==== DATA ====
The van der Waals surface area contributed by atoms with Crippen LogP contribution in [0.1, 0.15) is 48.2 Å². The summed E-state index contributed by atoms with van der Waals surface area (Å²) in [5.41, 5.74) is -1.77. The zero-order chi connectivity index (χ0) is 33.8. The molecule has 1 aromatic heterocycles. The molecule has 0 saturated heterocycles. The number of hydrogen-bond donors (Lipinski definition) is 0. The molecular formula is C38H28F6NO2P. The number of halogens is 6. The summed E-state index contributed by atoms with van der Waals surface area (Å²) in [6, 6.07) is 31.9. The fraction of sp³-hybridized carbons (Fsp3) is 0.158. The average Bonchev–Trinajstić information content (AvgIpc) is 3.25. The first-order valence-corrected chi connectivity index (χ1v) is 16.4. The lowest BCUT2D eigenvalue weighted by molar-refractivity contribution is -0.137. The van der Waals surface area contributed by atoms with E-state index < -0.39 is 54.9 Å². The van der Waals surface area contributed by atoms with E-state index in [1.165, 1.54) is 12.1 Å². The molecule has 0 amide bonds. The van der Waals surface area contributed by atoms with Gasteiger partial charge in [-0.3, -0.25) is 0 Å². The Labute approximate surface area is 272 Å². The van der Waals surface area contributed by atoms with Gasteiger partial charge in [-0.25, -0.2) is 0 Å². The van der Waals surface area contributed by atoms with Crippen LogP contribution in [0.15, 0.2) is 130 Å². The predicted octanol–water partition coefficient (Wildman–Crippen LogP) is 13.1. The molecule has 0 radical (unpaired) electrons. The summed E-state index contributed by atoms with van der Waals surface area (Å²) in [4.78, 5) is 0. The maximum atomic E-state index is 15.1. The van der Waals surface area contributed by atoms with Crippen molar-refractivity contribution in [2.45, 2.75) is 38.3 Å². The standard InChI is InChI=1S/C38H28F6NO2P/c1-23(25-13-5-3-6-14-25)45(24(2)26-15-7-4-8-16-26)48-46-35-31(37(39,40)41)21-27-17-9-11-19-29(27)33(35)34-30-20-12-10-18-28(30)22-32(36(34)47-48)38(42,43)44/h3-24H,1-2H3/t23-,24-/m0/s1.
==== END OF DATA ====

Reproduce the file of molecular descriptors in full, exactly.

The van der Waals surface area contributed by atoms with Crippen LogP contribution in [0.1, 0.15) is 48.2 Å². The summed E-state index contributed by atoms with van der Waals surface area (Å²) in [5.41, 5.74) is -1.77. The zero-order chi connectivity index (χ0) is 33.8. The molecule has 1 aromatic heterocycles. The molecule has 0 saturated heterocycles. The number of hydrogen-bond donors (Lipinski definition) is 0. The molecular formula is C38H28F6NO2P. The number of halogens is 6. The summed E-state index contributed by atoms with van der Waals surface area (Å²) in [6, 6.07) is 31.9. The fraction of sp³-hybridized carbons (Fsp3) is 0.158. The average Bonchev–Trinajstić information content (AvgIpc) is 3.25. The first-order valence-corrected chi connectivity index (χ1v) is 16.4. The lowest BCUT2D eigenvalue weighted by molar-refractivity contribution is -0.137. The van der Waals surface area contributed by atoms with E-state index < -0.39 is 54.9 Å². The van der Waals surface area contributed by atoms with E-state index in [1.165, 1.54) is 12.1 Å². The molecule has 0 amide bonds. The van der Waals surface area contributed by atoms with Gasteiger partial charge in [-0.3, -0.25) is 0 Å². The Labute approximate surface area is 272 Å². The van der Waals surface area contributed by atoms with Gasteiger partial charge in [-0.25, -0.2) is 0 Å². The van der Waals surface area contributed by atoms with Crippen LogP contribution in [0.15, 0.2) is 130 Å². The predicted octanol–water partition coefficient (Wildman–Crippen LogP) is 13.1. The molecule has 0 radical (unpaired) electrons. The summed E-state index contributed by atoms with van der Waals surface area (Å²) in [4.78, 5) is 0. The maximum atomic E-state index is 15.1. The van der Waals surface area contributed by atoms with Crippen molar-refractivity contribution in [2.45, 2.75) is 38.3 Å². The standard InChI is InChI=1S/C38H28F6NO2P/c1-23(25-13-5-3-6-14-25)45(24(2)26-15-7-4-8-16-26)48-46-35-31(37(39,40)41)21-27-17-9-11-19-29(27)33(35)34-30-20-12-10-18-28(30)22-32(36(34)47-48)38(42,43)44/h3-24H,1-2H3/t23-,24-/m0/s1.